May I start a new discussion on the ethics of digital media and how we deal with it currently in our schools?
What are some of your guidelines on student-teacher confidentiality and rights in your school handbooks?
I am concerned on the behalf of students who have 100's of photo's from school camps, balls and sports days placed on a shared network drive for the whole school to access, or even worse, on a webpage.
Has the permission of the students or the caregivers of these students been sought for this exposure and is it any different to displaying the pictures on the school notice board?
Another ethical issue that concerns me about Eportfolios is the hosting and integrity of the host sites on the cloud, for example, there are rumours that Facebook is
selling your public profile pictures to advertisers to use without your expressed permission.
Could this happen to other information on the cloud? I suggest not, if it was hosted by the MOE.
What other ethical views are there on this?
* Video Evidence
* Photo Storage
* Blogs - Access levels
* Cloud Data integrity
One answer came back fairly promptly:
It's all very well suggesting that people should store their data in the cloud, but when you do this you partially lose control over them, in ways that aren't necessarily in your interest.
For example, data stored in a foreign country is subject to the data protection laws of that country. I'm pretty sure the NZ government doesn't allow its data to be stored overseas for this reason.
Also, you can't just count on the good will of these "cloud services" to keep on running - or even working in your interest. For example, Facebook has absolutely no incentive to help you extract your data from it - "why would we let you do that, are you thinking of leaving Facebook?" This even applies to the Google's of this world. At the end of the day, they exist to make money - not store your data for you forever.
To me, it would make sense if a user's portfolio data was stored somewhere that at least has a partial interest in it staying around.
The answers make good sense but, as far as I am concerned, there are four very simple answers to all of this:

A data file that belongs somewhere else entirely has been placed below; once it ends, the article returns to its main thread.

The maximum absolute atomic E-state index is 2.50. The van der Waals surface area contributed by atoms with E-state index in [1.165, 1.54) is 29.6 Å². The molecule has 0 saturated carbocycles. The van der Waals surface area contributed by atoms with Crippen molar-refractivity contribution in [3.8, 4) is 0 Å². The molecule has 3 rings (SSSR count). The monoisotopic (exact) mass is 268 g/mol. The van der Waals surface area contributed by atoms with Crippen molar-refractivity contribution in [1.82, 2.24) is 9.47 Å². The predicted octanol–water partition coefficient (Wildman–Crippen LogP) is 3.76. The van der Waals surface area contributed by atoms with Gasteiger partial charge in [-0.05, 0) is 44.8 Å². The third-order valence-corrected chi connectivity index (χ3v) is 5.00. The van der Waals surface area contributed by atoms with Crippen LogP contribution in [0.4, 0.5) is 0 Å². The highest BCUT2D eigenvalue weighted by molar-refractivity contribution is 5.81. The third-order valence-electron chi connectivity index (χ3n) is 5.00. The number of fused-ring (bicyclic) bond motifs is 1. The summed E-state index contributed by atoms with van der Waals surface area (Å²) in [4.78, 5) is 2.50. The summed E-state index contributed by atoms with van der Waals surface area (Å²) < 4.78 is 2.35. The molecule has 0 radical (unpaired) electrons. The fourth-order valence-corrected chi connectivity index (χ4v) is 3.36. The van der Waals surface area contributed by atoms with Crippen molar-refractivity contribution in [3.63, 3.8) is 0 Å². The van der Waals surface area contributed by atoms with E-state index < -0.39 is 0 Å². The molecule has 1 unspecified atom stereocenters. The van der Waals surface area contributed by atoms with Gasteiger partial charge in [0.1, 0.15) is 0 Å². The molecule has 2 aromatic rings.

- An e-Portfolio is not very different to any other website or school intranet or VLE. There are usually clearly stated policies about the disclosure of personal data - in particular that photographs should not identify named individuals. Children should be encouraged to use avatars or pseudonyms on any public pages of their e-Portfolio. However, in encouraging children to feel that they 'own' their e-Portfolio they need to be more aware of these issues, or of revealing private family matters. Teachers, parents and carers need therefore to help their charges in these responsibilities.
- We do not know how information about us might be used in the future. The skills of target advertising, for instance, are not going to get blunted. In years to come it might be quite possible for an automated process to access an old photograph placed on a repository to identify that we are an animal lover for instance. My simple solution is not to risk the placing of anything of a personal nature in the hands of unknown or unvetted 'guardians'.
- The functionality of an e-Portfolio can get seriously confusing if different artefacts are stored in a variety of different repositories. Grown intelligent adults might be able to manage a whole set of artefacts 'scattered around the universe' - but this is not the case for most of our children in schools, the slow learner, the elderly or even those who just don't want the hassle of keeping a log of where everything is. The solution, keep everything to be used in the e-Portfolio in one place where links can easily be established and where the same artefacts can be used possibly several times for different purposes.
- Having said keep everything together - that is with one reservation. The e-Portfolio is not a substitute for a VLE - or even one's own PC. The e-Portfolio is not a pantechnicon to move around every single jotting, practice exercise or classroom test. From one's PLE, VLE workspace or laptop items which are of some significance can be copied to the e-Portfolio for specific e-Portfolio purposes. So again, use the e-Portfolio for the purposes for which it is intended - and not as a general dumping ground.
So, at whatever age or ability, I would just suggest use a bit of common sense!
For those wanting to further consider the ethics of ICT and in particular relation to e-Portfolios, I thoroughly commend Simon Grant's book, "Electronic Portfolios: Personal information, personal development and personal values".